Interestingly, the CAI can gain momentum as it coincides with China’s new five-year plan which, inter alia, promotes economic “double circulation”. This buzzword emphasizes China’s need for cross-border exchange of goods and services, in addition to the domestic market, and somehow alleviates recent concerns about completely decoupling from the west. With at best a kind of armistice but no peace treaty on the horizon in the US-China trade war, there are voices in China calling for a softer approach towards its business partners, with very few allies left among the developed countries. In its Phase 1 Trade Deal, the US negotiated beneficial treatment for their companies in the Chinese market. That is why Germany’s Chancellor Angela Merkel, speaking of the US, stated that “our interests will not always converge”. There is no reason for the EU not to seek for comparable advantages to achieve a more level playing field with a “systemic rival”, as the European Commission started labelling China in 2019. This does not mean turning away from the US. Annoyance about China’s “coercive diplomacy” has increased recently, but coercive is simply not a word that could be used to describe the CAI. Casting doubts on China’s compliance with contractual commitments at the very outset of a new deal and vowing to leave the path of mutual agreements is not the right strategy. What would be the alternative? Certainly not cutting off economic ties and treating China like North Korea. The CAI should be worth putting to the test in practice.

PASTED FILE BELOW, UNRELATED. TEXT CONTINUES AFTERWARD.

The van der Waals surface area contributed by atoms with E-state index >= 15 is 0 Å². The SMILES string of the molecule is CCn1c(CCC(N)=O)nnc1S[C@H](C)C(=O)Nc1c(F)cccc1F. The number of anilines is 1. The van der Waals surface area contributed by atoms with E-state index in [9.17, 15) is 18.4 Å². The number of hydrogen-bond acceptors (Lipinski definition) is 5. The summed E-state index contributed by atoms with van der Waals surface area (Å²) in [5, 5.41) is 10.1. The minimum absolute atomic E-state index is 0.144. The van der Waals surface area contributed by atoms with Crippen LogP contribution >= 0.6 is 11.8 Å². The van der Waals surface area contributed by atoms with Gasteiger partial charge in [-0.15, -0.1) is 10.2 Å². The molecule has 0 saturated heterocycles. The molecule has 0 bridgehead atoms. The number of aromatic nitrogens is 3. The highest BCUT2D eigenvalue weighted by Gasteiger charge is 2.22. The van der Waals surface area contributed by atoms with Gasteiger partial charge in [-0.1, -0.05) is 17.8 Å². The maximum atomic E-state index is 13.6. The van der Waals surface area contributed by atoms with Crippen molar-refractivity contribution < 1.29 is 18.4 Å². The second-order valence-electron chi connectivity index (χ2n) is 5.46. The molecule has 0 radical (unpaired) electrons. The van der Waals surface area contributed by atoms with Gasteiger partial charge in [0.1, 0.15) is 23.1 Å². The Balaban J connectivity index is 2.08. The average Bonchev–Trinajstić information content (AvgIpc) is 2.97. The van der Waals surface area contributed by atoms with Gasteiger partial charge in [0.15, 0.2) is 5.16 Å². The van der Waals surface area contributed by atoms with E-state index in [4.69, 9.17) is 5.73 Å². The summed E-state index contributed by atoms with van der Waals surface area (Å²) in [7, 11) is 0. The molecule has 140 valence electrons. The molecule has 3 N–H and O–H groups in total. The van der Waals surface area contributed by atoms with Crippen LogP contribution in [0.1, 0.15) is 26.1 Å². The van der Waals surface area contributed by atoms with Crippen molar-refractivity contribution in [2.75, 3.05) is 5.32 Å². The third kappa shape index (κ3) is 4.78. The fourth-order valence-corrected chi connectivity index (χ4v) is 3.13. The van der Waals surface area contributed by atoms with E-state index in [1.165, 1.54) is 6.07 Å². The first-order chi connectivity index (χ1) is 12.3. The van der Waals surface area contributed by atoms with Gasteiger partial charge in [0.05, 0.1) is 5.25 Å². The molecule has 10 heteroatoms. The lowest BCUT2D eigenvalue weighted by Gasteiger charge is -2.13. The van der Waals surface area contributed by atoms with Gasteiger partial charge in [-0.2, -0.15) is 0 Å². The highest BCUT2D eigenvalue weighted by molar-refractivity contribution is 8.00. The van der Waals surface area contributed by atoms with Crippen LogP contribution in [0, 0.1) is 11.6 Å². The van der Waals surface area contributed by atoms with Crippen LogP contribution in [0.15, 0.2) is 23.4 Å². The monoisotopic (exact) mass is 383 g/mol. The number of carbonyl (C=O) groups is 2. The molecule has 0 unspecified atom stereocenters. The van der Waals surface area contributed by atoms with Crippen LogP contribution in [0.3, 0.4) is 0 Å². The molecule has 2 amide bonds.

In short, economically the CAI seems to be the optimum achievable at this moment and does not sell EU interests. There is something to gain for EU companies, though not a lot. If properly implemented in practice, the CAI can help to address the parties’ current imbalances and reduce market asymmetries. A key factor in achieving this will be to enlarge the CAI’s coverage in the future by extending the list of eligible business sectors. The CAI could serve as a solid basis for the future economic success of EU companies in China. However, after the recent motion by the European Parliament, its future is more uncertain than ever.